• Team work activities where you have two or more people in the hula hoop and they have to move across space together (similar to a three legged race).  You can make the trek as complicated or simple as you want.  To add to the difficulty level you can blindfold all but one of the people so they really have to work as a team.
  • Hula hoop rolling.  You can place the hula hoop on its edge and see how far you can roll it, or who can roll it the furthest.  You can also draw chalk lines and try to keep it rolling on the line for as long as possible.
  • Extra large ring toss is always fun.  If you have stumps or other outdoor items that work well as a post you can try to use the hula hoop as a ring to get around it.

What are some of your favorite activities with a hula hoop?

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March 5, 2014

Muscle Memory and Movement

Filed under: Developmental Milestones — Starfish Therapies @ 7:00 am
Tags: , , , ,

skiing

I recently spent a week skiing after almost two years off.  And while I wouldn’t say I was a superstar, I was amazed at how easily the movements came, and how little thought had to go into me successfully completing the basics of skiing.  At some point and time, my body had committed the movements to it muscle memory.  Now, add massive amounts of fresh powder and I was glad for that muscle memory because powder is not my strong point (I learned to ski on the east coast) so I had to think about how to build on the basics so that I could successfully get down the mountain.

How is this pertinent?  Well when your child is learning a new movement they practice it over and over so that their body can commit the movement to its muscle memory.  Once this happens, its an automatic movement and you can start adding in variations to the movement.  For instance, a baby learning to crawl will practice on flat ground over and over until they are the crawling masters.  Once they get that down they can start experimenting with crawling on different surfaces, such as cushions, or crawling over obstacles, or up stairs.  These variations will be more work for them because they have to expand on their movement bank and think about how to be successful.  Eventually with practice these will become automatic as well.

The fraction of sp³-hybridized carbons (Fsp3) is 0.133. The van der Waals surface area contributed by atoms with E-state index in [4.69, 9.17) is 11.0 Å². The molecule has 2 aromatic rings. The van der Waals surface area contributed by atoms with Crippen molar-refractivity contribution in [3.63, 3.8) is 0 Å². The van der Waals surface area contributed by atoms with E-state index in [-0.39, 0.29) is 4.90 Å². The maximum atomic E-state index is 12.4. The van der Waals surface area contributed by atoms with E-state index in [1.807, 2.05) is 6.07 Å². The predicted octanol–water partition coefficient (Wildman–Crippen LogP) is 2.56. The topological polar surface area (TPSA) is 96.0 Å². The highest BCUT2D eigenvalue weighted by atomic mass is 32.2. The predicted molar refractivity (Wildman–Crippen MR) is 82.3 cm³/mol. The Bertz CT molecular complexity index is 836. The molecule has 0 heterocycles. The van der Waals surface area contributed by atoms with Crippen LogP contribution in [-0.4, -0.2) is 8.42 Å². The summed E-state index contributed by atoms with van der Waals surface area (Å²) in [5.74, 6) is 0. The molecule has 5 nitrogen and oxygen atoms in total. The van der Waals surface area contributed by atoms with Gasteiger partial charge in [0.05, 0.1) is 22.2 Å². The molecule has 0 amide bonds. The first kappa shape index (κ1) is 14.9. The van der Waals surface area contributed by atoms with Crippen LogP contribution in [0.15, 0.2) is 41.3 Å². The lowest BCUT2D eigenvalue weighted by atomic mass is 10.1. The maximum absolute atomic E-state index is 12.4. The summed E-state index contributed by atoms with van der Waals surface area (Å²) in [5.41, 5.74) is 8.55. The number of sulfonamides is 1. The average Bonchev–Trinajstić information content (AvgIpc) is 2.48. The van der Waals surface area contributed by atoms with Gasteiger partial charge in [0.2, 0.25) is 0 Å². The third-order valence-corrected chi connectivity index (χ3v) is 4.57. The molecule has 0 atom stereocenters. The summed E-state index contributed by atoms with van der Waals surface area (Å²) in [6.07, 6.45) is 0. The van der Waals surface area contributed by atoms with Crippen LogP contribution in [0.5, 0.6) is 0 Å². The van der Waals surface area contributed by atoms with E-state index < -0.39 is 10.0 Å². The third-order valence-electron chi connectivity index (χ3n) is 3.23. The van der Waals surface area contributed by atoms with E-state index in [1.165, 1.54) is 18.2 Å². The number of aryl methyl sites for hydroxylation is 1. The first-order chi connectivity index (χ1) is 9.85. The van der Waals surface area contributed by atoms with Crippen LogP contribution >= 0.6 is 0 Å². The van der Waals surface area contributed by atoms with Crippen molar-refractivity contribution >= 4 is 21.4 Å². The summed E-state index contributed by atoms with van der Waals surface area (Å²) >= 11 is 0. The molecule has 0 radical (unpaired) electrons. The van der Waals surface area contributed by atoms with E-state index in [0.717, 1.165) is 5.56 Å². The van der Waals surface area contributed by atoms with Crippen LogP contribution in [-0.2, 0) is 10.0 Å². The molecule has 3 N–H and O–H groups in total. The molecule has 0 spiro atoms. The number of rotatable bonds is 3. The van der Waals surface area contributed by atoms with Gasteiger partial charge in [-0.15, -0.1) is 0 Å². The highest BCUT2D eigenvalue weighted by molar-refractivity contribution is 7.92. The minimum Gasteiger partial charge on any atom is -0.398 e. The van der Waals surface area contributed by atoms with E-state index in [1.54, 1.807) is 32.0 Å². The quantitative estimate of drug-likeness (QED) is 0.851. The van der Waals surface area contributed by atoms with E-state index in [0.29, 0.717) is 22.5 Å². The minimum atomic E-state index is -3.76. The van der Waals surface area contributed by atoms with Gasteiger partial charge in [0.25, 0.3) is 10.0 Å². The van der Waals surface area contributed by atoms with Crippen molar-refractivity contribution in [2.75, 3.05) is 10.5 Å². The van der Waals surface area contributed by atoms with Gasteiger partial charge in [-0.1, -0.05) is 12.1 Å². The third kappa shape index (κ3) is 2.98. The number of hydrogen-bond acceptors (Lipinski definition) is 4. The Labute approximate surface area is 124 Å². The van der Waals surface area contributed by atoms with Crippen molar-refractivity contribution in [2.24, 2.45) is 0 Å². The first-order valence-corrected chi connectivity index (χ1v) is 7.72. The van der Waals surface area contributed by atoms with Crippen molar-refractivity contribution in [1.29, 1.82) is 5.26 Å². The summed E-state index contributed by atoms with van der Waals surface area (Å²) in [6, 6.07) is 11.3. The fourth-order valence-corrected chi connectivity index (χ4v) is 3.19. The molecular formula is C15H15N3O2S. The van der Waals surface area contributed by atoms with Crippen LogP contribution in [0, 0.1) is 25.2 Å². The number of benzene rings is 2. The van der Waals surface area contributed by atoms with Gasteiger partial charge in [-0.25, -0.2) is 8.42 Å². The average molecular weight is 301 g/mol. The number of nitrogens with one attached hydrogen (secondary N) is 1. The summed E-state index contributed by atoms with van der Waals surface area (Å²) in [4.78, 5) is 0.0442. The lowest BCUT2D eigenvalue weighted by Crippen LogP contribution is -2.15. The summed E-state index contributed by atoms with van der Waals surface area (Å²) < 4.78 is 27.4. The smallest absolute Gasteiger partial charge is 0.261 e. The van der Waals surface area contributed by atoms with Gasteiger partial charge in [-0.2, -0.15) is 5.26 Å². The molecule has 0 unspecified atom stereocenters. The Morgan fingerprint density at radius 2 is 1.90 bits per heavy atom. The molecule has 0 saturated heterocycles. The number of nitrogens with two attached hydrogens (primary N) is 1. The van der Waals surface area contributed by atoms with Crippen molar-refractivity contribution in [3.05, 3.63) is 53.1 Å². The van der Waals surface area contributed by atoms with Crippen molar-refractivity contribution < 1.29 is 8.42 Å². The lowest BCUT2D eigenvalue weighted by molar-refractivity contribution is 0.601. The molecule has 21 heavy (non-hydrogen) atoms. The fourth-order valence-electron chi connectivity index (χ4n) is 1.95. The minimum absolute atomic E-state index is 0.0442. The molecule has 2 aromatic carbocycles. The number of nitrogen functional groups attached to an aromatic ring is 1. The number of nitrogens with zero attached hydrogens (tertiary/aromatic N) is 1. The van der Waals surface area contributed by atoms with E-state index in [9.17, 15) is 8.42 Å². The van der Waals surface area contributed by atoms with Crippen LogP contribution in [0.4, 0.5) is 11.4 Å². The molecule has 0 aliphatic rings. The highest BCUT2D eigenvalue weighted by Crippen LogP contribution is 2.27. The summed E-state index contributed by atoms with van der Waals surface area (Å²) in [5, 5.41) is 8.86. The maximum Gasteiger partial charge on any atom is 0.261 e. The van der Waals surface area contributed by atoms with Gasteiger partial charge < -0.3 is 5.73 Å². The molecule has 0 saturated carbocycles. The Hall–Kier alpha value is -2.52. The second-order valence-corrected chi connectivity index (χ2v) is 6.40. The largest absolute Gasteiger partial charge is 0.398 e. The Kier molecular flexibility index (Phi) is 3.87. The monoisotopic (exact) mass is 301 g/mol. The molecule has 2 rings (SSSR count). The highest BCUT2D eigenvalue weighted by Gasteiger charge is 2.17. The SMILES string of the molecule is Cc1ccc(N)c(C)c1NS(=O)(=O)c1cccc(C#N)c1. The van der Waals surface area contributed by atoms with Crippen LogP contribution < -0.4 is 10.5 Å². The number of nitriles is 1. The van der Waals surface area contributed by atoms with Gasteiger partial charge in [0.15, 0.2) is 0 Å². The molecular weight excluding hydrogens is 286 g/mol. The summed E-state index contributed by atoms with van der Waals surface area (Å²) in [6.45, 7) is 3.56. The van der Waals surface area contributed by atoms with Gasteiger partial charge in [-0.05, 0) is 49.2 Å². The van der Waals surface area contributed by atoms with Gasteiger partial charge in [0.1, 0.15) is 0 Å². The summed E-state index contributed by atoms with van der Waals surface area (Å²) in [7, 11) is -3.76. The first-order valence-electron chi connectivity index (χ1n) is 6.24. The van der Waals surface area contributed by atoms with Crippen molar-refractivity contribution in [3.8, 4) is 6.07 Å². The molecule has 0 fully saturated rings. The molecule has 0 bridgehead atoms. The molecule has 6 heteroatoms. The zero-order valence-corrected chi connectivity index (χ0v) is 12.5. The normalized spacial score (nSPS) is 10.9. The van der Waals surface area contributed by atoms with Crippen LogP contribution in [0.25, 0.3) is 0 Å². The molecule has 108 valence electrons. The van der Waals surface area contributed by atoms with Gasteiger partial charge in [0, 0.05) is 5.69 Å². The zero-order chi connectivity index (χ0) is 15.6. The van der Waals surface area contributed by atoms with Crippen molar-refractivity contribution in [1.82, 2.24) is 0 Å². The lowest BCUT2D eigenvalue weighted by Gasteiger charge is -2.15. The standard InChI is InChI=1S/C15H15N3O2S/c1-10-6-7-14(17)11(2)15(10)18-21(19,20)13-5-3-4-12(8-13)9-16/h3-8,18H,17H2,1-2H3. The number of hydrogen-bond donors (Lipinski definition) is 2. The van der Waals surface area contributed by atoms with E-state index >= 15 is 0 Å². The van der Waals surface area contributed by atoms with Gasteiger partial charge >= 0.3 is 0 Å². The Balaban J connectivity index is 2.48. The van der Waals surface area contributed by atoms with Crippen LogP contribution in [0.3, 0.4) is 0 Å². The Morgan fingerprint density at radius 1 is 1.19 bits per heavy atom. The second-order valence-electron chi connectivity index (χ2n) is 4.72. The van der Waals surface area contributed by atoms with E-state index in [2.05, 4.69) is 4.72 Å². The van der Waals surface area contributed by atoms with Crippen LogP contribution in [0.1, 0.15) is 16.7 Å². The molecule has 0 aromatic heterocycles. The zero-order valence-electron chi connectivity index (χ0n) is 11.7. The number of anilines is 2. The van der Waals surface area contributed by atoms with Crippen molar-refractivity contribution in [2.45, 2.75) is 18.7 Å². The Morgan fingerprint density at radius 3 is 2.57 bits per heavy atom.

When muscle memory happens, a person can go a while without doing a skill and when they try it again, they will need to practice a bit but it will come back that much faster than if they were learning it for the first time.  I know when I teach someone to use crutches, it is that much easier for a person who has used them before.  This is an example of a skill that isn’t used every day but once its learned, it comes back that much faster when the skill is needed again.

So, the premise of this is repetition is important when kids are learning new skills because they are committing the movement to their muscle memory so that they can expand on that movement and continue to progress to higher level skills.  So the next time you wonder why your child who is just learning a skill does it over and over again, its because they are committing it muscle memory.  For kids that need extra help to learn movements its essential that repetitions are built in to their learning.

 

February 19, 2014

Doing Two Things At Once

ring toss

Have you ever asked your child to walk while holding their glass of milk back to the table? “Dual tasking” or doing two things a once can sometimes be a difficult task and occasionally can lead to some spilled milk! Walking has been thought to be an automatic activity. However, recently studies have shown that walking actually requires attention and that people change their walking pattern when performing a dual task.